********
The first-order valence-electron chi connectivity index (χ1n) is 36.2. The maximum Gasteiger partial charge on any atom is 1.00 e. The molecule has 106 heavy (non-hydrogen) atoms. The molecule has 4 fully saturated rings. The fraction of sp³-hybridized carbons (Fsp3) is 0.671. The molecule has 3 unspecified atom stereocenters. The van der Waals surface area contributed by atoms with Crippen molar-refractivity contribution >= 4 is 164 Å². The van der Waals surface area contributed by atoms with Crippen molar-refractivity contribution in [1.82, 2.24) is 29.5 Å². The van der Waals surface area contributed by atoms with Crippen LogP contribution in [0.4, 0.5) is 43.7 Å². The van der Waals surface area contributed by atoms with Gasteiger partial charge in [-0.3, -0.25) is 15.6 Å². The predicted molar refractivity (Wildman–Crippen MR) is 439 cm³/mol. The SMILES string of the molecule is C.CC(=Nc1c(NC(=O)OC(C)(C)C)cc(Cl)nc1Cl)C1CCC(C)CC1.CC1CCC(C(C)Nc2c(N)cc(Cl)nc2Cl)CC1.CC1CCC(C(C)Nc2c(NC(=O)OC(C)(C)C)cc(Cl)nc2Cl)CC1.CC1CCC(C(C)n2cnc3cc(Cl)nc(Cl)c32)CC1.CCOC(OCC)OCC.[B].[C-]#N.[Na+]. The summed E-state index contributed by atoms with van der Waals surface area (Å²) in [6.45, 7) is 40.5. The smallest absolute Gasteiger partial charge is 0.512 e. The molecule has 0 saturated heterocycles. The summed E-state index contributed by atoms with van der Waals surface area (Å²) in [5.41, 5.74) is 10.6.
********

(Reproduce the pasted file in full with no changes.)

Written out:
The first-order valence-electron chi connectivity index (χ1n) is 36.2. The maximum Gasteiger partial charge on any atom is 1.00 e. The molecule has 106 heavy (non-hydrogen) atoms. The molecule has 4 fully saturated rings. The fraction of sp³-hybridized carbons (Fsp3) is 0.671. The molecule has 3 unspecified atom stereocenters. The van der Waals surface area contributed by atoms with Crippen molar-refractivity contribution >= 4 is 164 Å². The van der Waals surface area contributed by atoms with Crippen molar-refractivity contribution in [1.82, 2.24) is 29.5 Å². The van der Waals surface area contributed by atoms with Crippen LogP contribution in [0.4, 0.5) is 43.7 Å². The van der Waals surface area contributed by atoms with Gasteiger partial charge in [-0.3, -0.25) is 15.6 Å². The predicted molar refractivity (Wildman–Crippen MR) is 439 cm³/mol. The SMILES string of the molecule is C.CC(=Nc1c(NC(=O)OC(C)(C)C)cc(Cl)nc1Cl)C1CCC(C)CC1.CC1CCC(C(C)Nc2c(N)cc(Cl)nc2Cl)CC1.CC1CCC(C(C)Nc2c(NC(=O)OC(C)(C)C)cc(Cl)nc2Cl)CC1.CC1CCC(C(C)n2cnc3cc(Cl)nc(Cl)c32)CC1.CCOC(OCC)OCC.[B].[C-]#N.[Na+]. The summed E-state index contributed by atoms with van der Waals surface area (Å²) in [6.45, 7) is 40.5. The smallest absolute Gasteiger partial charge is 0.512 e. The molecule has 0 saturated heterocycles. The summed E-state index contributed by atoms with van der Waals surface area (Å²) in [5.41, 5.74) is 10.6.